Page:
4. Shells • In order to be able to formulate a theory for a shell, a mathematician needs to eliminate al the influences that produce bending of the shell. He would prefer the shell to act like a “membrane”, in which all the forces are tangential to the surface. • In order that the total distribution of forces in the shell may correspond as closely as invisible with assumptions on which the theory is based, the shell is to be made so thin that it is incapable of resisting any forces other than those acting in tangential directions. • Forces and similar considerations restrict the range of forms possible in modern shell construction. • The laws of structural form will be explored with reference to a number of groups of similar, formally related examples. They can be divided into five categories: • Cylindrical shells • Shells of revolution • Conoids • Hyperbolic paraboloids • Free forms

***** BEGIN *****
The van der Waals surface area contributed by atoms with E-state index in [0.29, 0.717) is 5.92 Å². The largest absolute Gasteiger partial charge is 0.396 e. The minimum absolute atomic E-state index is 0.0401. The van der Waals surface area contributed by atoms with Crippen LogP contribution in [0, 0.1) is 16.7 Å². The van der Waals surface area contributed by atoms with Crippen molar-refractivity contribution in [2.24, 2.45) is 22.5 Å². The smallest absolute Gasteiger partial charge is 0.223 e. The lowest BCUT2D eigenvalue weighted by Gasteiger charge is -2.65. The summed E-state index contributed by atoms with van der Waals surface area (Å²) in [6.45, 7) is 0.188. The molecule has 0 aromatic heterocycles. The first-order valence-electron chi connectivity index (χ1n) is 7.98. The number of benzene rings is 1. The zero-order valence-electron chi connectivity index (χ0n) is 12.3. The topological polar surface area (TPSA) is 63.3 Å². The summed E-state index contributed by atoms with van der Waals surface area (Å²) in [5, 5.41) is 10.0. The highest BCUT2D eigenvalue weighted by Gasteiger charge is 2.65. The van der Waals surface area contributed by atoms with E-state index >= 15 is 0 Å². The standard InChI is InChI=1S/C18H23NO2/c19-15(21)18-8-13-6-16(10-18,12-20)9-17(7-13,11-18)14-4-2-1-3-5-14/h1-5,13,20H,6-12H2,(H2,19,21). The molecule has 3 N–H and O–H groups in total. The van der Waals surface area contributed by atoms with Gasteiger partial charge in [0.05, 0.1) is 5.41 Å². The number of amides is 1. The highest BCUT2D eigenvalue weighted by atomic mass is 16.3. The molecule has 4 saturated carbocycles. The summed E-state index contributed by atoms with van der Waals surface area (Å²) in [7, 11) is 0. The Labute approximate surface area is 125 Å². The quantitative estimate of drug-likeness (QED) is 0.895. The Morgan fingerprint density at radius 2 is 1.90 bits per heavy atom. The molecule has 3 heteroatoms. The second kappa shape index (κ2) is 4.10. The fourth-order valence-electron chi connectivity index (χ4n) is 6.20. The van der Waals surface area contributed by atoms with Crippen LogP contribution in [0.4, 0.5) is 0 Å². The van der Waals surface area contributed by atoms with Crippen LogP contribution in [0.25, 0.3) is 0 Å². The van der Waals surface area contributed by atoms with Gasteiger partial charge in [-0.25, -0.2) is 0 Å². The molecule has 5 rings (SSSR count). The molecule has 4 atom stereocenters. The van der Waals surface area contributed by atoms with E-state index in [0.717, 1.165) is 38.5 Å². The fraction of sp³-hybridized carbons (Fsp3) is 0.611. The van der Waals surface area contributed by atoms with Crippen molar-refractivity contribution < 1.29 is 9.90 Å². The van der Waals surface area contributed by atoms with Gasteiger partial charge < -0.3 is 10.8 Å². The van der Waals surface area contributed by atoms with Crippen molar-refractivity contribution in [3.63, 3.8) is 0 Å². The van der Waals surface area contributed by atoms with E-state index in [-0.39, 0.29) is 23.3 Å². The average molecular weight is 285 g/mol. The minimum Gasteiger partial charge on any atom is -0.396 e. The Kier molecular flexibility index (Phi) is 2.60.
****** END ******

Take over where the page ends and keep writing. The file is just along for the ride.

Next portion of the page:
5. Shells External view of the 50 ft span x 20 ft. wide cylindrical shell roof in the construction of which the new technology was developed. The Soft 50 ft. span x 20 ft. wide concrete shell roof being jacked up. View from above showing the joints between the precast shell in a group of three cylindrical shells at Galle harbor prior to jacking UP. Note the double columns for supporting the edge and valley beams. A study of technical literature at the time showed that these techniques had not been used elsewhere. 100 ft. span x 33 ft. wide shell roofs being jacked up in groups of three roofs for warehouse in Galle harbor. They require no maintenance except periodic paining, even after 35 years.